It’s not just embarrassing, it’s a scandal, particularly at this time when measles, once declared dead and gone in America, are suddenly back. The experts say Colorado is ripe for a Disneyland-like crisis. And so, as any good citizen might, I went to the state Capitol to see what our elected leaders had to say about it.
Let’s just say I’ve had better ideas.
I found myself at a Senate Education Committee hearing on the so-called Parent’s Bill of Rights. This is different from the original Bill of Rights in that the original version was actually about the rights of American citizens. The founders may not have gotten everything right — you know: slaves, women, well-regulated militia — but they did a heck of a job for the time.[pullquote]The bill sponsor explained that “parents’ rights are under attack.” Forget the war on Christmas. In this war, children can actually get hurt.[/pullquote]
This Bill of Rights, meanwhile, is about confirming that, when it comes to their children, parents are always right or, if they’re not right, it’s not up to the government to tell them they’re wrong. And so the bill presents a long list of rights, most of them already in place, and says that, if you think we were serious about this stuff before, we’re really, really, really serious about it now.
Sen. Tim Neville, the bill’s sponsor, explained that the reason for the bill is that “parents’ rights are under attack.” Forget the war on Christmas. In this war, children can actually get hurt.
Which brings us to the parents’ rights to exempt their children from being vaccinated. Colorado already has one of the most liberal opt-out plans in the country. If you’re a parent and you want your child exempted, all you have to do is say you’re philosophically opposed to the vaccines, and that’s it.
The bill’s backers were saying before the hearing that this really wasn’t an anti-vaccine bill, but then the hearing began. If you’ve spent three hours listening to the outer edge of the outer edge of talk radio, you’ve got some idea of what the afternoon was like. It was a seminar on parents knowing more than doctors, more than scientists, certainly more than legislators. And I kept hoping someone was working on a vaccine against conspiracy theories.
A year ago, the House passed a bipartisan bill that would have required parents who wanted a vaccine exemption for their children to take an online course and get a note from a doctor. The theory is that, when the convenience factor is diminished, the vaccine rate increases. But when the bill went to the Senate, the doctor’s note was gone, and what was left was a watered-down version of the bill that basically accomplished nothing. And that was with Democrats controlling both houses. And now we’re talking about a bill of rights that would apparently include the right of parents not to be inconvenienced.
And yet, I had hope that Republicans might want to find an excuse to kill this bill, which, after all, is just one more losing battle in the culture wars. Just last November, the GOP won the Senate majority for the first time in 10 years, and already they seemed to have forgotten how they lost it in the first place.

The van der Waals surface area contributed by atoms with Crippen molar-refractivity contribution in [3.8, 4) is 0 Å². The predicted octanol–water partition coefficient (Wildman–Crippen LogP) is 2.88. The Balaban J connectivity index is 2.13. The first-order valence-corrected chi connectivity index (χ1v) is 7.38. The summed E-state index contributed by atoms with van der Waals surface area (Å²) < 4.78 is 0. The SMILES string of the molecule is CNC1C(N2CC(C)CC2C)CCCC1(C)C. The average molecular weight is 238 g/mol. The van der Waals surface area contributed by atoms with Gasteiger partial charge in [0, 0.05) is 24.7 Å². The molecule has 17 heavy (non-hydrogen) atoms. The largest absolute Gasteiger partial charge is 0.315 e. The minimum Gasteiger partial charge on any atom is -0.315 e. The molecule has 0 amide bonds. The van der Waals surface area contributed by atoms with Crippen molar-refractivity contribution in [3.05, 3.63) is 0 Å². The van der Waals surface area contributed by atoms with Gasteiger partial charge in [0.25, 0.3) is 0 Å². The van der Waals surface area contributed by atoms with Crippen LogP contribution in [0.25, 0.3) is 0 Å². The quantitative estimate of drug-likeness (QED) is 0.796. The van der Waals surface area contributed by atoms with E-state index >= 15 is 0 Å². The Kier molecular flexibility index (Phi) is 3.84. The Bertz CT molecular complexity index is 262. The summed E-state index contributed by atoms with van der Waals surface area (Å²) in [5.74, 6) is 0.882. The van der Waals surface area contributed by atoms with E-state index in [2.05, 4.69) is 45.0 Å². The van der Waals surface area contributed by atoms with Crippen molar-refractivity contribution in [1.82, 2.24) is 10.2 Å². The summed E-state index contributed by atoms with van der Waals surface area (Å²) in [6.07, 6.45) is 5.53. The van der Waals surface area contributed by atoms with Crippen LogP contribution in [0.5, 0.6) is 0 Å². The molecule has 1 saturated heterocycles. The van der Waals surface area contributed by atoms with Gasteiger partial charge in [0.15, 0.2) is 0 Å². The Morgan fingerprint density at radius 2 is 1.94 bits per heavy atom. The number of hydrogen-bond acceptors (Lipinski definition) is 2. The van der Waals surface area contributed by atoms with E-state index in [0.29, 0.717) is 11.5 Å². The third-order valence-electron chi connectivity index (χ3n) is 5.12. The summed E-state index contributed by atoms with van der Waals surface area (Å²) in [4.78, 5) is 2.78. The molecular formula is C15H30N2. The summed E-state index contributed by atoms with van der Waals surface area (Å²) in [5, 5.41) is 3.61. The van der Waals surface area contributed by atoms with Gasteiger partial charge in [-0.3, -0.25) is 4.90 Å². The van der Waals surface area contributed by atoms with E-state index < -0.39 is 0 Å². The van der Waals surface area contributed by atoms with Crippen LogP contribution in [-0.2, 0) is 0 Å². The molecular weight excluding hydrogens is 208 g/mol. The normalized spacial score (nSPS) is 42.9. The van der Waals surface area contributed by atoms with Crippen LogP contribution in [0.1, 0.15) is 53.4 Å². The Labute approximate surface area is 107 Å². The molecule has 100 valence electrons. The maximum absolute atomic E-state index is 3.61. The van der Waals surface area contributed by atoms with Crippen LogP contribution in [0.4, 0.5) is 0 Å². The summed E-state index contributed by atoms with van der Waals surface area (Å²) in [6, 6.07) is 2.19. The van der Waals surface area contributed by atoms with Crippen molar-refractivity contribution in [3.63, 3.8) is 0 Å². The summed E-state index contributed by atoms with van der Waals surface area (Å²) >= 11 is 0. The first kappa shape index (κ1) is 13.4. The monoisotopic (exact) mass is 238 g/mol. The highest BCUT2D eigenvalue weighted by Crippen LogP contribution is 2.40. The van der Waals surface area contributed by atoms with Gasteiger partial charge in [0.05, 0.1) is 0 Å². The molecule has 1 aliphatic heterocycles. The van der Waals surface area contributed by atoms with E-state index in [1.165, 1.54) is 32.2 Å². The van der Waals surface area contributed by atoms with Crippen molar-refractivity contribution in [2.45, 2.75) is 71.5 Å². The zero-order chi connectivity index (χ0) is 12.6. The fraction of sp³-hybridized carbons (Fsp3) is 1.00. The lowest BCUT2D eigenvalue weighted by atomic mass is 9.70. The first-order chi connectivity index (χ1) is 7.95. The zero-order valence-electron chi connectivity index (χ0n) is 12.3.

The committee had a perfect opportunity to abandon the bill when one children’s advocate explained in her testimony that, if this bill were passed into law – don’t worry, it won’t be — it would mean that children couldn’t talk to a counselor about abuse in the home without the abusive parents being informed. That would seem to be a clincher. But the Senate majority on the committee basically decided to ignore that fact, although Sen. Vicki Marble later asked what about the predators who weren’t in the home, and I was looking for that vaccine again.
The bill passed on a 5-4 party line vote. I don’t blame the parents who testified of their belief in the long-debunked vaccination-autism link. I blame the legislators, who are supposed to be able to get this stuff right.
It’s no secret why Colorado is among the league leaders in anti-vaxxers. Though we may be a moderate state, we also have a disproportionate share of those on the crunchy left and the anti-government right, and both sides seem to be equally wacky on this issue. This wackiness can be endearing — it’s what gives Colorado personality — but not in this case.
If you know anything about vaccinations, it’s that the vaccines aren’t about protecting the people who take them, but protecting those who can’t or won’t. It’s the concept of herd immunity, and according to the medical community, Colorado is below the critical mass to protect babies who haven’t yet gotten the vaccine, the elderly, those with auto-immune diseases. A national median of 95 percent of American kindergartners have been vaccinated. In Colorado, the number is just under 82 percent.
I spoke to Rep. Dan Pabon, who co-sponsored a bill last year on vaccinations with Sen. Irene Aguilar. He plans to introduce something again this year, although he realizes it stands little chance of passing.
“It’s starting to feel like the Flat Earth Society out there,” Pabon said. “The science on vaccines is settled, the effectiveness of vaccines is settled, but the situation is worse now than it was last year.”
And here’s my unscientific prediction: If the situation grows worse still, that’s when a bill addressing the issue will finally be passed into law. It’s a theory, but it can’t be one that we really want to test.[ GE radio photo by Fernando Candeias.]